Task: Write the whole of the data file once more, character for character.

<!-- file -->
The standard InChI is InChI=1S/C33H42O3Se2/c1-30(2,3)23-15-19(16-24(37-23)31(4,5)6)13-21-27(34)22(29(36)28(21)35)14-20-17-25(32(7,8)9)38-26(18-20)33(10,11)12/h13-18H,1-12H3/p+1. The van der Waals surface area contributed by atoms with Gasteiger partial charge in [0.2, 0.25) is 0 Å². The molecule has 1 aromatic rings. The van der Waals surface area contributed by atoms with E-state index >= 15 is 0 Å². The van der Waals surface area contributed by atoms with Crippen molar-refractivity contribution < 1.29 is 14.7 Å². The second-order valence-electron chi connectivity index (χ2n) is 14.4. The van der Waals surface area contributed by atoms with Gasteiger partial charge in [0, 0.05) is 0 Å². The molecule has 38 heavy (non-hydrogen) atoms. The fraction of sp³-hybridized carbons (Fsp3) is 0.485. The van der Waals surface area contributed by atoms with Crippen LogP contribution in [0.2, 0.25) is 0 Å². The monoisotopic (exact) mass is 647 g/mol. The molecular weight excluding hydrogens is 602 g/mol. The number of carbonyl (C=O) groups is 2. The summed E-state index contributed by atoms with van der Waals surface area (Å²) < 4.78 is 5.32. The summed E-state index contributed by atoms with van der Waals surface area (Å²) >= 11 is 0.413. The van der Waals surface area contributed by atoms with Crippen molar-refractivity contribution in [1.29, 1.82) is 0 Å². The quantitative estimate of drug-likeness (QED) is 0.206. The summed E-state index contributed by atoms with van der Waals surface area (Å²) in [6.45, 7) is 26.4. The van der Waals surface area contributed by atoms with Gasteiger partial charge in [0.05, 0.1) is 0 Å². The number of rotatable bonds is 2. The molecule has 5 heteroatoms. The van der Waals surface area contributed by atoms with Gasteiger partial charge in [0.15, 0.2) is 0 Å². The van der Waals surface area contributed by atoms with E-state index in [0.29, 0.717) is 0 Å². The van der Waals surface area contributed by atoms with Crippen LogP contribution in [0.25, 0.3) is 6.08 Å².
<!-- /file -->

The standard InChI is InChI=1S/C33H42O3Se2/c1-30(2,3)23-15-19(16-24(37-23)31(4,5)6)13-21-27(34)22(29(36)28(21)35)14-20-17-25(32(7,8)9)38-26(18-20)33(10,11)12/h13-18H,1-12H3/p+1. The van der Waals surface area contributed by atoms with Gasteiger partial charge in [0.2, 0.25) is 0 Å². The molecule has 1 aromatic rings. The van der Waals surface area contributed by atoms with E-state index >= 15 is 0 Å². The van der Waals surface area contributed by atoms with Crippen molar-refractivity contribution < 1.29 is 14.7 Å². The second-order valence-electron chi connectivity index (χ2n) is 14.4. The van der Waals surface area contributed by atoms with Gasteiger partial charge in [0, 0.05) is 0 Å². The molecule has 38 heavy (non-hydrogen) atoms. The fraction of sp³-hybridized carbons (Fsp3) is 0.485. The van der Waals surface area contributed by atoms with Crippen LogP contribution in [0.2, 0.25) is 0 Å². The monoisotopic (exact) mass is 647 g/mol. The molecular weight excluding hydrogens is 602 g/mol. The number of carbonyl (C=O) groups is 2. The summed E-state index contributed by atoms with van der Waals surface area (Å²) < 4.78 is 5.32. The summed E-state index contributed by atoms with van der Waals surface area (Å²) >= 11 is 0.413. The van der Waals surface area contributed by atoms with Crippen molar-refractivity contribution in [1.29, 1.82) is 0 Å². The quantitative estimate of drug-likeness (QED) is 0.206. The summed E-state index contributed by atoms with van der Waals surface area (Å²) in [6.45, 7) is 26.4. The van der Waals surface area contributed by atoms with Gasteiger partial charge in [0.05, 0.1) is 0 Å². The number of rotatable bonds is 2. The molecule has 5 heteroatoms. The van der Waals surface area contributed by atoms with Gasteiger partial charge in [0.15, 0.2) is 0 Å². The van der Waals surface area contributed by atoms with E-state index in [0.29, 0.717) is 0 Å². The van der Waals surface area contributed by atoms with Crippen LogP contribution in [0.25, 0.3) is 6.08 Å².